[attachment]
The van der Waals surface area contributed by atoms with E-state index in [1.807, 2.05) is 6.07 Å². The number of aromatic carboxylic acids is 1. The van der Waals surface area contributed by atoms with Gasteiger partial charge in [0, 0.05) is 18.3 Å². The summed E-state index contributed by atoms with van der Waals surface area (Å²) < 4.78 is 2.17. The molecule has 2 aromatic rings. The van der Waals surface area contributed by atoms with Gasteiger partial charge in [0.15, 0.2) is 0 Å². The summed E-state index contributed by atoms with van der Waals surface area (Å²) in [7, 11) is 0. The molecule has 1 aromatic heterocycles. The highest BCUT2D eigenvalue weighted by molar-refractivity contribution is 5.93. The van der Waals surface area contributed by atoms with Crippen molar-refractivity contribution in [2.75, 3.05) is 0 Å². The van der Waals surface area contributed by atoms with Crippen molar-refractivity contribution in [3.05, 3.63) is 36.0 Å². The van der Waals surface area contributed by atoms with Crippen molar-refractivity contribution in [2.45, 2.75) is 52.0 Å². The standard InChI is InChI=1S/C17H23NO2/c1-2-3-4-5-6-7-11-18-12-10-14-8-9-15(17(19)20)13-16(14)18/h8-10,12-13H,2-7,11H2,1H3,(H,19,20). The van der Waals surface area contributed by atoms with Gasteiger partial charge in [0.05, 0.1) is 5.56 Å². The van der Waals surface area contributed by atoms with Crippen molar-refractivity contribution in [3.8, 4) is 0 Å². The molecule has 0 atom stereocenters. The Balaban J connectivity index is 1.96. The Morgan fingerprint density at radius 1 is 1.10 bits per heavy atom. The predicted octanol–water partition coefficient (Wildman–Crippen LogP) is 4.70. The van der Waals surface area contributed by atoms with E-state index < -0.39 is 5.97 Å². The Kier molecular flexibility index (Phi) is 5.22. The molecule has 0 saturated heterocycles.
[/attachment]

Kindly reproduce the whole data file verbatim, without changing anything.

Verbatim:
The van der Waals surface area contributed by atoms with E-state index in [1.807, 2.05) is 6.07 Å². The number of aromatic carboxylic acids is 1. The van der Waals surface area contributed by atoms with Gasteiger partial charge in [0, 0.05) is 18.3 Å². The summed E-state index contributed by atoms with van der Waals surface area (Å²) < 4.78 is 2.17. The molecule has 2 aromatic rings. The van der Waals surface area contributed by atoms with Gasteiger partial charge in [0.15, 0.2) is 0 Å². The summed E-state index contributed by atoms with van der Waals surface area (Å²) in [7, 11) is 0. The molecule has 1 aromatic heterocycles. The highest BCUT2D eigenvalue weighted by molar-refractivity contribution is 5.93. The van der Waals surface area contributed by atoms with Crippen molar-refractivity contribution in [2.75, 3.05) is 0 Å². The van der Waals surface area contributed by atoms with Crippen molar-refractivity contribution in [3.05, 3.63) is 36.0 Å². The van der Waals surface area contributed by atoms with Crippen molar-refractivity contribution in [2.45, 2.75) is 52.0 Å². The standard InChI is InChI=1S/C17H23NO2/c1-2-3-4-5-6-7-11-18-12-10-14-8-9-15(17(19)20)13-16(14)18/h8-10,12-13H,2-7,11H2,1H3,(H,19,20). The van der Waals surface area contributed by atoms with Gasteiger partial charge in [0.05, 0.1) is 5.56 Å². The van der Waals surface area contributed by atoms with Crippen molar-refractivity contribution in [3.8, 4) is 0 Å². The molecule has 0 atom stereocenters. The Balaban J connectivity index is 1.96. The Morgan fingerprint density at radius 1 is 1.10 bits per heavy atom. The predicted octanol–water partition coefficient (Wildman–Crippen LogP) is 4.70. The van der Waals surface area contributed by atoms with E-state index < -0.39 is 5.97 Å². The Kier molecular flexibility index (Phi) is 5.22. The molecule has 0 saturated heterocycles.